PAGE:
The JPMorgan bigwig corroborated his warning during an interview with CNBC. He said the mainstream media does not want Americans to be aware of this fact, as it will definitely cause economic instability and panic.
Even though the U.S. is "actually still doing well," Dimon pointed to a "very, very serious" mix of headwinds will likely tip both the U.S. and the global economy into recession by the middle of next year. He remarked: "You can’t talk about the economy without talking about stuff in the future – and this is serious stuff."
The JPMorgan CEO cited the impact of runaway inflation, higher than expected interest rates, unknown effects of quantitative tightening and the Russia-Ukraine war as the factors to blame for the impending recession.
"These are very, very serious things which I think are likely to push the U.S. and the world – I mean, Europe is already in recession – and they’re likely to put the U.S. in some kind of recession six to nine months from now," he said. (Related: World Bank: The global economy is expected to slump this year.)
Dimon mentioned that while the Federal Reserve waited too long and did too little to contain inflation as it jumped to four-decade highs, the central bank is "clearly catching up." He added that people should keep their fingers crossed that the Fed's actions can make the effects of the recession more bearable.
While he did not give a definite period on how long a recession in the U.S. might last, he noted that market participants should also assess a range of outcomes instead. These could range from very mild to hard, with a lot of factors reliant on what happens during the Russia-Ukraine war. Moreover, Dimon warned that markets could remain volatile and that this volatility could coincide with disorderly financial conditions.
"JPMorgan is bracing ourselves and we're going to be very conservative with our balance sheet," said Dimon, advising investors to do the same. "So, I think, to guess – is hard. Be prepared."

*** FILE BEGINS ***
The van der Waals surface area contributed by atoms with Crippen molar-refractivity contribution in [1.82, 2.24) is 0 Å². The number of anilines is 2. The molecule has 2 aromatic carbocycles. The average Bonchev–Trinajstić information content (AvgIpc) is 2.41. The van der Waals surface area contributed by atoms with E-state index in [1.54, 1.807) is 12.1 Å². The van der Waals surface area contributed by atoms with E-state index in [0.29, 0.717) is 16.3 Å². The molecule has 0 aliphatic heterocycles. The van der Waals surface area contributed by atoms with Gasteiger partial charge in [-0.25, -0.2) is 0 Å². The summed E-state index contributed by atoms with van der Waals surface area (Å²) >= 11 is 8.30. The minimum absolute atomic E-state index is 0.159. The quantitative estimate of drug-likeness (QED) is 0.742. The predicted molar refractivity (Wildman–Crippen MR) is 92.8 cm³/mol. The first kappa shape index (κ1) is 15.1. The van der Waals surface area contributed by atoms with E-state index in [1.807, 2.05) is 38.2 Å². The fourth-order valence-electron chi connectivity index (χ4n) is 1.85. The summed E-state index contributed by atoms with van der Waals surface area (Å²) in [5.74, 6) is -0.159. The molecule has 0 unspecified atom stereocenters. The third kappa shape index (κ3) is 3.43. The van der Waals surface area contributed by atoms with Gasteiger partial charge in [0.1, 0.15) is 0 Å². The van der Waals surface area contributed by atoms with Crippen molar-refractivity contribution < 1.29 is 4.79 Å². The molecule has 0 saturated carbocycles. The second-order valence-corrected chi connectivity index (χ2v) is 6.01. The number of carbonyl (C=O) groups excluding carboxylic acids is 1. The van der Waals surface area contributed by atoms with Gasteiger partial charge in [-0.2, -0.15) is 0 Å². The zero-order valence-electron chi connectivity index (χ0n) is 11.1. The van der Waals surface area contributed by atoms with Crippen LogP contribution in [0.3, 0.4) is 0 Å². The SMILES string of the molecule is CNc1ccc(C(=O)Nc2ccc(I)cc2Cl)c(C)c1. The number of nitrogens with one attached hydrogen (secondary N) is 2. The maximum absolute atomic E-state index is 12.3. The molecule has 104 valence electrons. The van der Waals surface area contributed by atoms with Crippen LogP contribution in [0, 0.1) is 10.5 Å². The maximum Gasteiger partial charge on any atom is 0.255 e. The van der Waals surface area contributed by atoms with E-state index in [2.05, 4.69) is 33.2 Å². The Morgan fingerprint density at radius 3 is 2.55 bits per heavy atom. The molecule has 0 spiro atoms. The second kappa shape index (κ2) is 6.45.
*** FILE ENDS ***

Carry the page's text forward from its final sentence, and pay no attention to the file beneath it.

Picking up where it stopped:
Dimon's predictions were already happening in the United Kingdom. The Bank of England intervened in the gilts – long-dated government bonds – in a bid to save the British economy from collapsing. Had the U.K.'s central bank not stepped in, causing pension funds to implode or go out of business, it can have devastating repercussions for the entire country.
During a conversation with InfoWars founder Alex Jones, podcast host and former White House Chief Strategist Steve Bannon noted that the financial situation is more serious than the period before the Great Depression.
He explained that the last time the U.S. was in such a dire situation, Washington set up an entire global infrastructure of zero interest rates. Now that the government threw a lack of gasoline supply as the fire that started the inflation, they no longer know how to tame it.
What the governments are doing is raising interest rates around the world – and with this, they are exposing all the issues in the global financial infrastructure.
"We have $300 trillion of debt paid around the world because interest rates had been near zero and as interest rates start to spike, you're going to see a collapse all over," Bannon said.
Last month, Chicago Federal Reserve President Charles Evans also expressed apprehension about the Fed going too far and too fast in its bid to tackle inflation rates.
The Fed raised benchmark interest rates by three-quarters of a percentage point last month and is the third consecutive increase of such a size. Officials also indicated they would continue hiking rates well above the current 3 to 3.25 percent range.
Visit Collapse.news for more information about the possibility of a global recession.
Watch Steve Bannon telling Alex Jones that the U.S. is currently in a financial crisis worse than the Great Depression.
This video is from the InfoWars channel on Brighteon.com.